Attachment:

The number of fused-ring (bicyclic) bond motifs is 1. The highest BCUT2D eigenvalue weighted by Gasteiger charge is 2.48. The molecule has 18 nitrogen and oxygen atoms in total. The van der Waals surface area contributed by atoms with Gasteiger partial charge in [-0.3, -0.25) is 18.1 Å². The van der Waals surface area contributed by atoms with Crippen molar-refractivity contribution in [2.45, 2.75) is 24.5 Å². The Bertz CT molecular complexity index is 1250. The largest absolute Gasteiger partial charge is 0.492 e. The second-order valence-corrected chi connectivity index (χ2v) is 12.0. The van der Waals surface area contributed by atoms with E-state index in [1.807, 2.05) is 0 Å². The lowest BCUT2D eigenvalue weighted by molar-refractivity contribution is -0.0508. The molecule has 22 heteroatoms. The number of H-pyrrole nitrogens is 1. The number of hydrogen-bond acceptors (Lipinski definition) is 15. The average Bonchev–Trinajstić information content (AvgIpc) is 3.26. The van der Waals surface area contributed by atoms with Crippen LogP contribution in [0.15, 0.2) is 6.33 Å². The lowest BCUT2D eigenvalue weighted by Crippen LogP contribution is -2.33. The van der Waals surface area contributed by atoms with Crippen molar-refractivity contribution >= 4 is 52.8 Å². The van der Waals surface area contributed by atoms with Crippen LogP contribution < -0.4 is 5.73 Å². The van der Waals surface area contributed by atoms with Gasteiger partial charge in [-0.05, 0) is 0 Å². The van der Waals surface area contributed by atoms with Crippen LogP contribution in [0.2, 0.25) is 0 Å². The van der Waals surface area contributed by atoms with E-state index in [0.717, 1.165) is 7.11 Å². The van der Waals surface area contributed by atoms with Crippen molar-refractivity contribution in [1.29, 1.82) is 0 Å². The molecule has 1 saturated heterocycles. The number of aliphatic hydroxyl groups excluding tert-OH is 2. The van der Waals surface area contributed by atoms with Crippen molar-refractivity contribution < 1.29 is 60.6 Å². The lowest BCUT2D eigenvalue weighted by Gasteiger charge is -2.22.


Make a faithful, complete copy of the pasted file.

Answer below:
The number of fused-ring (bicyclic) bond motifs is 1. The highest BCUT2D eigenvalue weighted by Gasteiger charge is 2.48. The molecule has 18 nitrogen and oxygen atoms in total. The van der Waals surface area contributed by atoms with Gasteiger partial charge in [-0.3, -0.25) is 18.1 Å². The van der Waals surface area contributed by atoms with Crippen molar-refractivity contribution in [2.45, 2.75) is 24.5 Å². The Bertz CT molecular complexity index is 1250. The largest absolute Gasteiger partial charge is 0.492 e. The second-order valence-corrected chi connectivity index (χ2v) is 12.0. The van der Waals surface area contributed by atoms with E-state index in [1.807, 2.05) is 0 Å². The lowest BCUT2D eigenvalue weighted by molar-refractivity contribution is -0.0508. The molecule has 22 heteroatoms. The number of H-pyrrole nitrogens is 1. The number of hydrogen-bond acceptors (Lipinski definition) is 15. The average Bonchev–Trinajstić information content (AvgIpc) is 3.26. The van der Waals surface area contributed by atoms with Crippen LogP contribution in [0.15, 0.2) is 6.33 Å². The lowest BCUT2D eigenvalue weighted by Crippen LogP contribution is -2.33. The van der Waals surface area contributed by atoms with Crippen molar-refractivity contribution >= 4 is 52.8 Å². The van der Waals surface area contributed by atoms with Crippen LogP contribution < -0.4 is 5.73 Å². The van der Waals surface area contributed by atoms with Gasteiger partial charge in [-0.05, 0) is 0 Å². The van der Waals surface area contributed by atoms with Crippen LogP contribution in [0.2, 0.25) is 0 Å². The van der Waals surface area contributed by atoms with E-state index in [0.717, 1.165) is 7.11 Å². The van der Waals surface area contributed by atoms with Crippen molar-refractivity contribution in [1.29, 1.82) is 0 Å². The molecule has 1 saturated heterocycles. The number of aliphatic hydroxyl groups excluding tert-OH is 2. The van der Waals surface area contributed by atoms with Crippen molar-refractivity contribution < 1.29 is 60.6 Å². The lowest BCUT2D eigenvalue weighted by Gasteiger charge is -2.22.